Why should we find a face with an average length and width ratio attractive? Two existing theories provide explanations at two different levels. At the evolutionary level, it has been suggested that humans prefer to reproduce with other healthy mates. Generations of healthy mate selection may act as an evolutionary averaging process. This process leads to the propagation of healthy individuals with physical characteristics, including faces that approximate the population average. As a result, we are biologically predisposed to find average faces attractive. At the cognitive level, it is well established that after exposure to a series of exemplars from one object category, we form a prototype, that is to say, an average for this category. One robust consequence of prototype formation is that we find the prototype more attractive than any individual category members because the prototype is easier to process. Due to this same cognitive averaging mechanism, the average face is perceived as more attractive than any individual face. It is suggested that while the two theories provide different levels of explanation, they may work together to account for our preferences for the optimal length and width ratios for facial beauty. The evolutionary process predisposes us to find average length and width ratios attractive. The cognitive process prescribes what the average length and width ratios are by averaging the ratios of individual faces we have encountered to date.
Love gives beauty to everything it touches. Not greed and utility; they produce offices, but not dwelling houses. To be able to love material things, to clothe them with tender grace, and yet not be attached to them, this is a great service. Providence expects that we should make this world our own, and not live in it as though it were a rented tenement. We can only make it our own through some service, and that service is to lend it love and beauty from our soul. Your own experience shows you the difference between the beautiful, the tender, the hospitable, and the mechanically neat and monotonously useful.
Hairless skin first evolved in humans as a way to keep cool and then turned into a canvas to help them look cool, according to a Penn State anthropologist. About 1.5 to 2 million years ago, early humans, who were regularly on the move as hunters and scavengers, evolved into nearly hairless creatures to more efficiently sweat away excess body heat. Later, humans began to decorate skin to increase attractiveness to the opposite sex and to express, among other things, group identity.
We can make a visual impact and present a completely different impression than we can with regular, undecorated skin says Jablonski, who reports on her research at the annual meeting of the American Association for the Advancement of Science in Boston.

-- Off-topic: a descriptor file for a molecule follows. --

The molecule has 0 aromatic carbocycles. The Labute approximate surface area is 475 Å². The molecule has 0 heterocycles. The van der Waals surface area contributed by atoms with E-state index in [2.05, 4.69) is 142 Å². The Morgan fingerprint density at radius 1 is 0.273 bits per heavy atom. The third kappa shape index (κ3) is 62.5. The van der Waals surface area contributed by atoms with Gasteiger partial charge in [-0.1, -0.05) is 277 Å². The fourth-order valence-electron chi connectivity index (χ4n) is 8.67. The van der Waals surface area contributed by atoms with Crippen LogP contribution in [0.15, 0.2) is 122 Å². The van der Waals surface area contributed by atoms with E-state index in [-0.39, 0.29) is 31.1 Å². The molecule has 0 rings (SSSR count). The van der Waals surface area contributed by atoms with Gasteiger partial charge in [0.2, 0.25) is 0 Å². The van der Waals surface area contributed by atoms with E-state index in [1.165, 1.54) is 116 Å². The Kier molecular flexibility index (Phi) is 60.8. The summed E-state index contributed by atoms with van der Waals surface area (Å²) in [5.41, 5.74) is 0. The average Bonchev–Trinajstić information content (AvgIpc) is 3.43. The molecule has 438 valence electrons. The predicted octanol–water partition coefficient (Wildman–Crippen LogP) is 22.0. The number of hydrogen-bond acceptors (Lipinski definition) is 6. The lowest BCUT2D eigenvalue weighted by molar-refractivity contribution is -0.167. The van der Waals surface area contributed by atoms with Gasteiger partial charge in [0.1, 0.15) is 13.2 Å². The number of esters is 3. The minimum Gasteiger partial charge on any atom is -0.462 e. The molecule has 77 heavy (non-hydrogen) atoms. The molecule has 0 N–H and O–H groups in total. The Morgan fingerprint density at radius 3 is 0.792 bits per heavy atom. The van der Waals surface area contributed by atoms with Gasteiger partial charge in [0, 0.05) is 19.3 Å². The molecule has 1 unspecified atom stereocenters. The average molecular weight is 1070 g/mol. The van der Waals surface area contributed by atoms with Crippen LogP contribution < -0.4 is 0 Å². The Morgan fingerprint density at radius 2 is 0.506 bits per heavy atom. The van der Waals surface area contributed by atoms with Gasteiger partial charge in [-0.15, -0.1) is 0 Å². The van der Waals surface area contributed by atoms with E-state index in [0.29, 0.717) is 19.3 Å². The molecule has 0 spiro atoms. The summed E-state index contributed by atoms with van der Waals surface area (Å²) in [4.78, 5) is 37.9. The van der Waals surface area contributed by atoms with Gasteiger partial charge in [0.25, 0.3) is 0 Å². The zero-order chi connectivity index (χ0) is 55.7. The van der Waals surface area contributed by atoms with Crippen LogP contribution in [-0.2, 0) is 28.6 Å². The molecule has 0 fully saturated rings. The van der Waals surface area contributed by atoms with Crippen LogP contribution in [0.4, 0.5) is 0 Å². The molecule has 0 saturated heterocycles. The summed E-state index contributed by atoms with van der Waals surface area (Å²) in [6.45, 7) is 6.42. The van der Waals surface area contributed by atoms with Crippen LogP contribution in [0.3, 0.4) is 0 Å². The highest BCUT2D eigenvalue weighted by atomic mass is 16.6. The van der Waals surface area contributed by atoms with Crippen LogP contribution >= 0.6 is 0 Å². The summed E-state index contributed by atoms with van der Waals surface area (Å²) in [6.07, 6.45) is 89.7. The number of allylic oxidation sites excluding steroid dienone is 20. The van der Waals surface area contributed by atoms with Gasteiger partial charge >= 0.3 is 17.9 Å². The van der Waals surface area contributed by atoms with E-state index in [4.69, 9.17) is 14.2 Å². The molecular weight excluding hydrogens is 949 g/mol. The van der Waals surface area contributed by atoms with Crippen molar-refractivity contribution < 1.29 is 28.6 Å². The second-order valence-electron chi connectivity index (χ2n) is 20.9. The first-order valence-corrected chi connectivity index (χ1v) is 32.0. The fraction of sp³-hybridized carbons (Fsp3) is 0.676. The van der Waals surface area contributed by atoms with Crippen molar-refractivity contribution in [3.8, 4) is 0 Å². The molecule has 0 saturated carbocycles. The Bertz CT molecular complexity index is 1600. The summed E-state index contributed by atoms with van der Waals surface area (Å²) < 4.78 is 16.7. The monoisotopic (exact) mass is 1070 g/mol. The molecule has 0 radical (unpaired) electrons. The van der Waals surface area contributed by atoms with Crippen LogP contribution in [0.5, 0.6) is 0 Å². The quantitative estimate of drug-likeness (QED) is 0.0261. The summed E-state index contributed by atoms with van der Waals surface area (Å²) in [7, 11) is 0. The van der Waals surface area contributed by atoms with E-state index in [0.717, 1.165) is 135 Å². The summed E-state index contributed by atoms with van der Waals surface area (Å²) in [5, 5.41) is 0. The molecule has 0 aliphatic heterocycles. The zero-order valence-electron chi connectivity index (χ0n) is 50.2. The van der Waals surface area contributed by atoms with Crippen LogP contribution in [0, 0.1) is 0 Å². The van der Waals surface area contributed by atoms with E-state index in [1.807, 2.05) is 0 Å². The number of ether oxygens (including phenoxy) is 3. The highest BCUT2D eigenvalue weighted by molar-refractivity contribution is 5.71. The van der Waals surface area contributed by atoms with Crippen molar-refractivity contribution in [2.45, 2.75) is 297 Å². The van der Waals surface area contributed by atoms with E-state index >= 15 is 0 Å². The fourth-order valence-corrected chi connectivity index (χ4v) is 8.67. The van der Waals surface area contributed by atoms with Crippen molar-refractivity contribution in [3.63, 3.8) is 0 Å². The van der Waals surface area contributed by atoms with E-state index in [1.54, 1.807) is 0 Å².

Over the millennia, people turned their skin into canvases of self-expression in different ways, including permanent methods, such as tattooing and branding, as well as temporary ones, including cosmetics and body painting. Both males and females use forms of skin decoration to become more attractive to the opposite sex. Women, for example, may use makeup to increase the size of their eyes, a cue that is considered attractive in most cultures. Males in some cultures also use skin decoration as a way to bring out facial features to appeal to women, or to look more menacing and warrior-like. We can paint a great design on our bodies and use those designs to send all sorts of messages or express group memberships.
While parents may still fret that their children are choosing tattoo designs frivolously, people have traditionally put considerable time and thought into the tattoos. Usually it is something with deep meaning. Talk to people about their tattoos, they tell you they’ve spent months or years choosing a design that is incredibly meaningful and salient to them.
Prior to the evolution of mostly naked skin, humans were furry creatures, not unlike chimpanzees are now. Skin decoration would not be possible if humans were still covered with fur. Studying skin is difficult because it can be preserved only for a few thousand years, unlike bones and fossils, which last millions of years. Scientists base their estimate on when humans evolved hairless skin on the study of the fossil record and examination of the molecular history of genes that code proteins that help produce skin pigmentation. There is lot of evidence with respect to when humans began to lose hair based on molecular genetics.
Humans are the only primates that are essentially hairless, although aquatic mammals, like whales and dolphins, have no hair. Prior to the idea that humans evolved hairlessness as a mechanism to cope with body heat, some scientists believe that hairlessness resulted from evolution from a common aquatic ancestor. However, the theory, often referred to as the aquatic ape theory, does not match the genetic, fossil and environmental evidence.
While it is difficult to exactly say when humans began to decorate their skin, some of the earliest preserved skin shows signs of tattooing.